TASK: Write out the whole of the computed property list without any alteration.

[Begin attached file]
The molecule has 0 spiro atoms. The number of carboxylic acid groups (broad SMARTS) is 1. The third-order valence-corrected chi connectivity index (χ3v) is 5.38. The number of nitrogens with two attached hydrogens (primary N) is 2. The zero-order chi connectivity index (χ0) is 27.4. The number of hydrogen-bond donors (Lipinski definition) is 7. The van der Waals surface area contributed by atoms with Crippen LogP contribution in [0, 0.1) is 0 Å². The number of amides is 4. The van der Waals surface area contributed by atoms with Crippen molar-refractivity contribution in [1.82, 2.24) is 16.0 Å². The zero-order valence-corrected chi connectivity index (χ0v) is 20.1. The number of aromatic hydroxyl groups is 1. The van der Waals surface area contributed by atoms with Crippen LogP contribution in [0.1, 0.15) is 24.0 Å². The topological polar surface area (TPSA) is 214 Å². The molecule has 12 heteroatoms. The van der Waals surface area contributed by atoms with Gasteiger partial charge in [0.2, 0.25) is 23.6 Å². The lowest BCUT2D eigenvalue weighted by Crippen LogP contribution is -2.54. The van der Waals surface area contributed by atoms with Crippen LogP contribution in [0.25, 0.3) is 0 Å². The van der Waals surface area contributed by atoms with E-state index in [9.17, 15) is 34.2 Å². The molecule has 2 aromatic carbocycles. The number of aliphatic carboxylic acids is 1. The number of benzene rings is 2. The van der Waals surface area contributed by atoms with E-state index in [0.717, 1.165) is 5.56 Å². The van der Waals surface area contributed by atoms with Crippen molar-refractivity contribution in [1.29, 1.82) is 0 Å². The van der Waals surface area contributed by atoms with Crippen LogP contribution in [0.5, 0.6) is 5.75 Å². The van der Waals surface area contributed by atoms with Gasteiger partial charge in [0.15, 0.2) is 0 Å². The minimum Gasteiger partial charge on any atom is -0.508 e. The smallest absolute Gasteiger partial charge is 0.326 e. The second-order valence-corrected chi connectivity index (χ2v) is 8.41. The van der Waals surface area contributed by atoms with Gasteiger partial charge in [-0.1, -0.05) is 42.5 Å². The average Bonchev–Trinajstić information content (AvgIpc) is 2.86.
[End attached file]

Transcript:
The molecule has 0 spiro atoms. The number of carboxylic acid groups (broad SMARTS) is 1. The third-order valence-corrected chi connectivity index (χ3v) is 5.38. The number of nitrogens with two attached hydrogens (primary N) is 2. The zero-order chi connectivity index (χ0) is 27.4. The number of hydrogen-bond donors (Lipinski definition) is 7. The van der Waals surface area contributed by atoms with Crippen LogP contribution in [0, 0.1) is 0 Å². The number of amides is 4. The van der Waals surface area contributed by atoms with Crippen molar-refractivity contribution in [1.82, 2.24) is 16.0 Å². The zero-order valence-corrected chi connectivity index (χ0v) is 20.1. The number of aromatic hydroxyl groups is 1. The van der Waals surface area contributed by atoms with Crippen LogP contribution in [0.1, 0.15) is 24.0 Å². The topological polar surface area (TPSA) is 214 Å². The molecule has 12 heteroatoms. The van der Waals surface area contributed by atoms with Gasteiger partial charge in [0.2, 0.25) is 23.6 Å². The lowest BCUT2D eigenvalue weighted by Crippen LogP contribution is -2.54. The van der Waals surface area contributed by atoms with Crippen LogP contribution in [0.25, 0.3) is 0 Å². The van der Waals surface area contributed by atoms with E-state index in [9.17, 15) is 34.2 Å². The molecule has 2 aromatic carbocycles. The number of aliphatic carboxylic acids is 1. The number of benzene rings is 2. The van der Waals surface area contributed by atoms with E-state index in [0.717, 1.165) is 5.56 Å². The van der Waals surface area contributed by atoms with Crippen molar-refractivity contribution in [1.29, 1.82) is 0 Å². The van der Waals surface area contributed by atoms with Crippen LogP contribution in [0.5, 0.6) is 5.75 Å². The van der Waals surface area contributed by atoms with Gasteiger partial charge in [0.15, 0.2) is 0 Å². The minimum Gasteiger partial charge on any atom is -0.508 e. The smallest absolute Gasteiger partial charge is 0.326 e. The second-order valence-corrected chi connectivity index (χ2v) is 8.41. The van der Waals surface area contributed by atoms with Gasteiger partial charge in [-0.1, -0.05) is 42.5 Å². The average Bonchev–Trinajstić information content (AvgIpc) is 2.86.